Why the Appraisal Engagement Letter Isn’t Enough

why the appraisal engagement letter isn't enoughShould you execute an appraisal engagement letter with your clients? Absolutely. Is the engagement letter enough to ensure that you remain compliant with the Uniform Standards of Professional Appraisal Practice (USPAP)? Not necessarily.

An appraisal engagement letter is a legally binding document that defines the terms and conditions of your arrangement with your client, addresses the scope of the assignment, and establishes your compensation, so you should execute one with each appraisal client to protect yourself.

However, your average, run-of-the-mill engagement letter just doesn’t provide the level of “assignment specific” information you will need if you must defend yourself against legal or administrative allegations.  Engagement letters—no matter how long and tedious—often can’t help you prove that you have been USPAP compliant because they miss critical information or don’t provide context or justifications for your decisions. Even those multi-page form letters from lenders and AMCs might not be enough.

Think about it this way: If someone files a claim or lawsuit against you, you must be able to thoroughly reconstruct what you did, how you did it, and why. An engagement letter doesn’t provide you with the details to do that. You can either rely on your memory—keeping in mind that most appraiser E&O claims are made 18 months to three years after an appraisal is completed—or you can protect yourself by creating and maintaining a thorough appraisal workfile.

A meticulous appraisal workfile is your best defense

Your workfile provides proof that you developed and performed a proper and thorough scope of work, that you did the job you were hired to do—and that you did it well. While a complete and well-organized workfile will certainly help you be more productive on a daily basis, should you wind up in court, it could mean the difference between you being held liable for wrongdoing and losses or not. It can save your career.

While it may take some time to investigate, dig up details, fill in the gaps in information, and document that in your workfile, doing so is worth your time.

A checklist for your appraisal workfile

The goal of any workfile is to provide evidence that supports the work you did and your final conclusions. It should provide enough detail to jog your memory about the assignment and the situations surrounding it.

There is no specific and detailed workfile contents checklist that can be used for all appraisal assignments; such a document would be impossible to create.  USPAP is a great place to start to ensure you are compliant with your record keeping requirements. Your appraisal workfiles should include the following:

  • A written, signed copy of the engagement letter. It clarifies the terms of your assignment and provides proof that your client agreed to those terms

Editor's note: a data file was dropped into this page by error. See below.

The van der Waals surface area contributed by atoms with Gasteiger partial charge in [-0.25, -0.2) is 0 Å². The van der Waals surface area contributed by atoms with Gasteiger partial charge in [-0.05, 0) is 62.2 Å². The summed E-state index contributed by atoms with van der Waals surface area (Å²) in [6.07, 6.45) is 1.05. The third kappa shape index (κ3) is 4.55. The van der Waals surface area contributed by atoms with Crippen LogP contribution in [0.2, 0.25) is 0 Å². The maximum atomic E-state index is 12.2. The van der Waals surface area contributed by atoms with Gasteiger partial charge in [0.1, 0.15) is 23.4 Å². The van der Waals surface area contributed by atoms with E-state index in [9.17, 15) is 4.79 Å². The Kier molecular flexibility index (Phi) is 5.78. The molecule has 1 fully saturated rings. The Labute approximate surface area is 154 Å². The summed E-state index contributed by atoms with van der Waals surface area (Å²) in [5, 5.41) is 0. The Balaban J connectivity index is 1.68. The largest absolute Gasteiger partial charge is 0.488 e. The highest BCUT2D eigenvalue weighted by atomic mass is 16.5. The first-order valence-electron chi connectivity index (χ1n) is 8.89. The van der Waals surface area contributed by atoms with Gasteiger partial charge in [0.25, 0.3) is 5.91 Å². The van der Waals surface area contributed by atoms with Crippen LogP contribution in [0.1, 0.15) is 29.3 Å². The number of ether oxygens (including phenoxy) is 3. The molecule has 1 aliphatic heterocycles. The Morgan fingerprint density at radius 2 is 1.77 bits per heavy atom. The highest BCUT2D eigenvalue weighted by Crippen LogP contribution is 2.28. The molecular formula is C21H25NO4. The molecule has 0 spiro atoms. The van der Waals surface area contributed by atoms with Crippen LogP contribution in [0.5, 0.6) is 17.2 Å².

• Inspection photos with detailed, neatly written notes. The more you provide, the better. You want to be able to show beyond a shadow of a doubt the condition of the property when you completed the initial appraisal—not after it has been lived in and potentially damaged.
  • The full history of your correspondence with the client, including copies of any written reports. Transcribe calls if possible, save emails, fand even scan and save notes you scribbled on scraps of paper. Date everything.
  • A broad range of comparables for the area, including any that you rejected, along with your reasons for doing so.
  • Online research, including MLS pages, that you used in developing your value opinion. Your information must be retrievable, and websites you reference now may not exist in three years, so take a minute to PDF the pages and save them.
  • The data, analysis, records, and documents that you relied upon to come to your opinions and conclusions and why you relied on those resources instead of others.
  • Cost estimate data, the method you used to come up with the site value, and explanations for any adjustments, including market conditions.
  • Proof that you verified all information provided by others. It is critical that you double-check information from even the most reliable sources. If you are unable to verify it, make a note of that in your workfile.
  • A true copy of the final written appraisal report.

Check out our course: Workfile Documentation for Appraisers

Our Workfile Documentation for Appraisers course gives you a more in-depth look on how to compile a court-ready workfile. The course focuses on the point of the workfile to preserve evidence that the appraiser complied with USPAP. It covers the RECORD KEEPING RULE and the SCOPE OF WORK RULE, a page-by-page overview of Fannie Mae’s 1004 report form and addresses the ways that the same information can be used to support several different analyses.

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